Then there’s the bonus for literary newcomers (like me) who are daunted by the reputations these writers possess. This Reader offers a perfect way to gain a feel for their voices, to see if Ionesco or Burroughs are right for you. This doesn’t entirely work – excerpts can be misleading. Waiting for Godot’s excerpt is Lucky’s speech, a bad choice both in that it makes the play look borderline unreadable when in fact it’s great fun to read and because the point of the play is monotony; with Lucky’s speech being practically the only incident that occurs it gives entirely the wrong impression. However, that is nitpicking.
Another nitty concern is the absence of introductory papers for most of the authors. However, in the internet age, this is hardly a problem. If the scene from Harold Pinter’s Homecoming leaves you baffled, you can find out everything online.
The book is divided by decade. The 50s is one of the best segments, selecting only the strongest works from literary heavyweights. You get Matthew Gregory Lewis, D.H. Lawrence, Beckett, Antonin Artaud and De Beauvoir on De Sade, among others. It’s all credible, though the editor lost an opportunity to excerpt from The Golden Bowl – to see Henry James’ mannered but no less challenging aesthetic among those names would have made a fascinating juxtaposition.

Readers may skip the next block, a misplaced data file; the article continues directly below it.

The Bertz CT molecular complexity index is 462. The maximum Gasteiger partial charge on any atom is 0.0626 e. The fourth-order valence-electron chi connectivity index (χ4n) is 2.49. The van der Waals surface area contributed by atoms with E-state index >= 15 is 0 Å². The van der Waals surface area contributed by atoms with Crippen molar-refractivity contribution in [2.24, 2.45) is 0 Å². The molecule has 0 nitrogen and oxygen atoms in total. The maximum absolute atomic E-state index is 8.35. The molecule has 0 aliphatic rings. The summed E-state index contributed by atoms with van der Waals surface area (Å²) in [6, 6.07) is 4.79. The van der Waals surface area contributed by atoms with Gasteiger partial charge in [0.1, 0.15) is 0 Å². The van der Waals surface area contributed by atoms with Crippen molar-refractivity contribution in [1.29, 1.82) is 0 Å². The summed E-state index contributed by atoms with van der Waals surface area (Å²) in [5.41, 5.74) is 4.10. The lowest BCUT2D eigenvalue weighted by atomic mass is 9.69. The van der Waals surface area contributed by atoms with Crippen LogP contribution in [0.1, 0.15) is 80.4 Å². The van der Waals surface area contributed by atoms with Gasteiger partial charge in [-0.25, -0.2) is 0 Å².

The 60s – Grove’s heyday – take up the lion’s share of the book (188 pages) to a slightly detrimental effect. Yes, you get a complete Borges story, selections from Duras, Oe, Stoppard, etc. There’s some good paraphernalia from the Tropic of Cancer case and clips from several non-fiction works, ranging from sociological studies to memoir to philosophy. Yet also included are several more or less forgotten writers whom Grove seems to have published less for their literary quality and more for their subject matter. Some (Selby and Trocchi) hold up well with sinewy, hard-hitting styles. Others such as Rechy and Tuotti are aggravating and a chore to read. Similarly, the explicit sexual encounters depicted in My Life and Loves and My Secret Life are essentially boring when compared to the linguistic flair and psychological subtext of such writers as Henry Miller and the 90s’ Alina Reyes. If this was The Radical Sixties Reader I wouldn’t care, but it should be a compendium of Grove’s “Best,” not its most groundbreaking, authors. Considering that their stable included Pablo Neruda, Bertolt Brecht and e.e. cummings, I protest.